Orff: Carmina Burana

Our rating 
2.0 out of 5 star rating 2.0

LABELS: Telarc
WORKS: Carmina Burana
PERFORMER: Hei-Kyung Hong (soprano), Stanford Olsen (tenor), Earle Patriarco (baritone); Gwinnett Young Singers, Atlanta SO & Chorus/Donald Runnicles
The profane cantata which launched a thousand film scores, not to mention a steady stream of recordings, will set few listeners alight in this musicianly but hardly incandescent performance. Runnicles clearly cares about the continuity which drives Orff’s cleverly selected sequences; fortune’s all-encompassing sway has a clean momentum, and the unstoppable kindling of desire at the court of love moves from discreet sensual throb to crisp pelvic thrusts. Orff’s surprisingly frequent tempo adjustments are perfectly well served, and the few telling orchestral details like flutter-tonguing flutes as Stanford Olsen’s roasted swan becomes ever more anguished, or the rude tuba blaring for the Abbot of Cucany, have plenty of presence in an otherwise restrained Telarc sound-stage.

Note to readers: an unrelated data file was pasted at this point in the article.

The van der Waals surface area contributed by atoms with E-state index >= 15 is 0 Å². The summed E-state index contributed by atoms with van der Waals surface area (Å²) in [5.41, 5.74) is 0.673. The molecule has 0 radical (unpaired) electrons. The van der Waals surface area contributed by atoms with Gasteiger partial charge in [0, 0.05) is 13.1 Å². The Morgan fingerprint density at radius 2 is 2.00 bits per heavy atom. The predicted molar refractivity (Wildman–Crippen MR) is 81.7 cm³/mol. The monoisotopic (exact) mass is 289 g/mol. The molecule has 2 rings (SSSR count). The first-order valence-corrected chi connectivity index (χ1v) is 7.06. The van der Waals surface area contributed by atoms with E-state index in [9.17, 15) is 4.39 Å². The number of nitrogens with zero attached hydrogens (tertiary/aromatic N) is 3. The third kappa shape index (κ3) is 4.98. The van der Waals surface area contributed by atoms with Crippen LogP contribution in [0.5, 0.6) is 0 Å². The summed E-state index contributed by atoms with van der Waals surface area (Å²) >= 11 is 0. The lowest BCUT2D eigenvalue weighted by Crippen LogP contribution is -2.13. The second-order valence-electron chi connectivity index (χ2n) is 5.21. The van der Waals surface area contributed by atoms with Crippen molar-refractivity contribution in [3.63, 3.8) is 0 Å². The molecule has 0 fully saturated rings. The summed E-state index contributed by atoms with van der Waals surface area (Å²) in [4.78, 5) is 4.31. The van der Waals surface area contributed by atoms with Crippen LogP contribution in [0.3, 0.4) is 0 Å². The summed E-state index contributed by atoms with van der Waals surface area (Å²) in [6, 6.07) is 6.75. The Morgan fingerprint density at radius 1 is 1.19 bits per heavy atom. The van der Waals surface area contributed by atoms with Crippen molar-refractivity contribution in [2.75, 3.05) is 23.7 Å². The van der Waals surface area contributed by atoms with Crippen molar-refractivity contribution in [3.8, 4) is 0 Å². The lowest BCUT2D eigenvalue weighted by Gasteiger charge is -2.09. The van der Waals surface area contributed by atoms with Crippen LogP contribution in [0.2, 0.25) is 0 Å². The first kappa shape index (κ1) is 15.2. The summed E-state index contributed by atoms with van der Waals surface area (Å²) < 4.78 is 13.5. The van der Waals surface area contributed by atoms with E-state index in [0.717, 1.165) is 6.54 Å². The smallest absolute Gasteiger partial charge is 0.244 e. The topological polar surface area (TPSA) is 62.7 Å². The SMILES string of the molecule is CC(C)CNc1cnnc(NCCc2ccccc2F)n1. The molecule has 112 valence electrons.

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If there’s a real problem, it rests with the Atlanta Chorus, suggesting little more than puritan diligence. Yes, the medieval Latin and High German texts have been properly coached by experts, as the many admirable semi-choruses suggest (best of all is the dawning of spring, welcomed with plainsong purity). No hint surfaces, though, of the sensual brightness which alone can make these endless refrains on the village green anything other than soporific; and the altos beckoning ‘chume, gesellen min’ might as well be singing a funeral dirge. Soprano Hei-Kyung Hong sings with pastel prettiness, but all too few consonants, and Earle Patriarco’s obtrusive vibrato stops him cutting a dash through ‘Estuans interius’. The much more living histories of countless rivals will serve you better; my own favourite (though not often pulled off the shelves these days, I confess), is mischievous Muti (no longer generally available). David Nice